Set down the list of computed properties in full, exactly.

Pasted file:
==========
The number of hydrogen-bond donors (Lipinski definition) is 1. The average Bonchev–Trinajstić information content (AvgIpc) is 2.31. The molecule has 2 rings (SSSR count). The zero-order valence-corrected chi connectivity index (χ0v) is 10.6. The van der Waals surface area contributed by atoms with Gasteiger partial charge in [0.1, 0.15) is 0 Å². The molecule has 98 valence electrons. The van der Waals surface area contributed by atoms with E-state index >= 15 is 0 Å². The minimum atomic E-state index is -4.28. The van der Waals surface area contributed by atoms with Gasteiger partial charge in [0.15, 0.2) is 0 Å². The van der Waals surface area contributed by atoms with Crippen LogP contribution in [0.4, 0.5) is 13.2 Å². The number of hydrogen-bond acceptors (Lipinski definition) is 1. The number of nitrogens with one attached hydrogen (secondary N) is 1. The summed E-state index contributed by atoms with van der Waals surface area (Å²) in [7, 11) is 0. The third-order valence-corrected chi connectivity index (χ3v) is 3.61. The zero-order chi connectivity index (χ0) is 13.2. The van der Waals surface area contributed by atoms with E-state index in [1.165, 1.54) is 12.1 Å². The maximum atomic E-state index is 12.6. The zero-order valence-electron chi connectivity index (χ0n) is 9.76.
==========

The number of hydrogen-bond donors (Lipinski definition) is 1. The average Bonchev–Trinajstić information content (AvgIpc) is 2.31. The molecule has 2 rings (SSSR count). The zero-order valence-corrected chi connectivity index (χ0v) is 10.6. The van der Waals surface area contributed by atoms with Gasteiger partial charge in [0.1, 0.15) is 0 Å². The molecule has 98 valence electrons. The van der Waals surface area contributed by atoms with E-state index >= 15 is 0 Å². The minimum atomic E-state index is -4.28. The van der Waals surface area contributed by atoms with Gasteiger partial charge in [0.15, 0.2) is 0 Å². The van der Waals surface area contributed by atoms with Crippen LogP contribution in [0.4, 0.5) is 13.2 Å². The number of hydrogen-bond acceptors (Lipinski definition) is 1. The number of nitrogens with one attached hydrogen (secondary N) is 1. The summed E-state index contributed by atoms with van der Waals surface area (Å²) in [7, 11) is 0. The third-order valence-corrected chi connectivity index (χ3v) is 3.61. The zero-order chi connectivity index (χ0) is 13.2. The van der Waals surface area contributed by atoms with E-state index in [1.165, 1.54) is 12.1 Å². The maximum atomic E-state index is 12.6. The zero-order valence-electron chi connectivity index (χ0n) is 9.76.